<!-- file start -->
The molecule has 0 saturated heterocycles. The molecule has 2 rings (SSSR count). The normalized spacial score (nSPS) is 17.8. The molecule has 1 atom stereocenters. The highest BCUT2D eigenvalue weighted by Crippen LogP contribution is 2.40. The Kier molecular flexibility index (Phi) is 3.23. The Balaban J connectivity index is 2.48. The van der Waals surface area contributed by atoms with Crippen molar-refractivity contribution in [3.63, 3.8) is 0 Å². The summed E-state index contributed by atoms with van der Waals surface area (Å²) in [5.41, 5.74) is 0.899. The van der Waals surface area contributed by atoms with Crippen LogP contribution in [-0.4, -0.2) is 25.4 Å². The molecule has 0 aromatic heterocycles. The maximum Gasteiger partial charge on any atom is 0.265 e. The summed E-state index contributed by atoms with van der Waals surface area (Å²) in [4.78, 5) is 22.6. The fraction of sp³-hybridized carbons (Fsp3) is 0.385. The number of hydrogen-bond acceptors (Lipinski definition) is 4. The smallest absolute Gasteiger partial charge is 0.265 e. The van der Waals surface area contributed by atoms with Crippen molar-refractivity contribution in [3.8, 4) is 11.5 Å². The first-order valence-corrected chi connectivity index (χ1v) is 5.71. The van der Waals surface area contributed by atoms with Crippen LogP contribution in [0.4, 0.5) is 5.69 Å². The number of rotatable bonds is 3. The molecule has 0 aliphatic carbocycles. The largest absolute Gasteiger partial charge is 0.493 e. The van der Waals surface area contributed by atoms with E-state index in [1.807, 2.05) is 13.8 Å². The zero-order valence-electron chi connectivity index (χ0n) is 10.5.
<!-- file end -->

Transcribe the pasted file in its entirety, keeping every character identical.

The molecule has 0 saturated heterocycles. The molecule has 2 rings (SSSR count). The normalized spacial score (nSPS) is 17.8. The molecule has 1 atom stereocenters. The highest BCUT2D eigenvalue weighted by Crippen LogP contribution is 2.40. The Kier molecular flexibility index (Phi) is 3.23. The Balaban J connectivity index is 2.48. The van der Waals surface area contributed by atoms with Crippen molar-refractivity contribution in [3.63, 3.8) is 0 Å². The summed E-state index contributed by atoms with van der Waals surface area (Å²) in [5.41, 5.74) is 0.899. The van der Waals surface area contributed by atoms with Crippen LogP contribution in [-0.4, -0.2) is 25.4 Å². The molecule has 0 aromatic heterocycles. The maximum Gasteiger partial charge on any atom is 0.265 e. The summed E-state index contributed by atoms with van der Waals surface area (Å²) in [4.78, 5) is 22.6. The fraction of sp³-hybridized carbons (Fsp3) is 0.385. The number of hydrogen-bond acceptors (Lipinski definition) is 4. The smallest absolute Gasteiger partial charge is 0.265 e. The van der Waals surface area contributed by atoms with Crippen molar-refractivity contribution in [3.8, 4) is 11.5 Å². The first-order valence-corrected chi connectivity index (χ1v) is 5.71. The van der Waals surface area contributed by atoms with Crippen LogP contribution in [0.4, 0.5) is 5.69 Å². The number of rotatable bonds is 3. The molecule has 0 aliphatic carbocycles. The largest absolute Gasteiger partial charge is 0.493 e. The van der Waals surface area contributed by atoms with E-state index in [1.807, 2.05) is 13.8 Å². The zero-order valence-electron chi connectivity index (χ0n) is 10.5.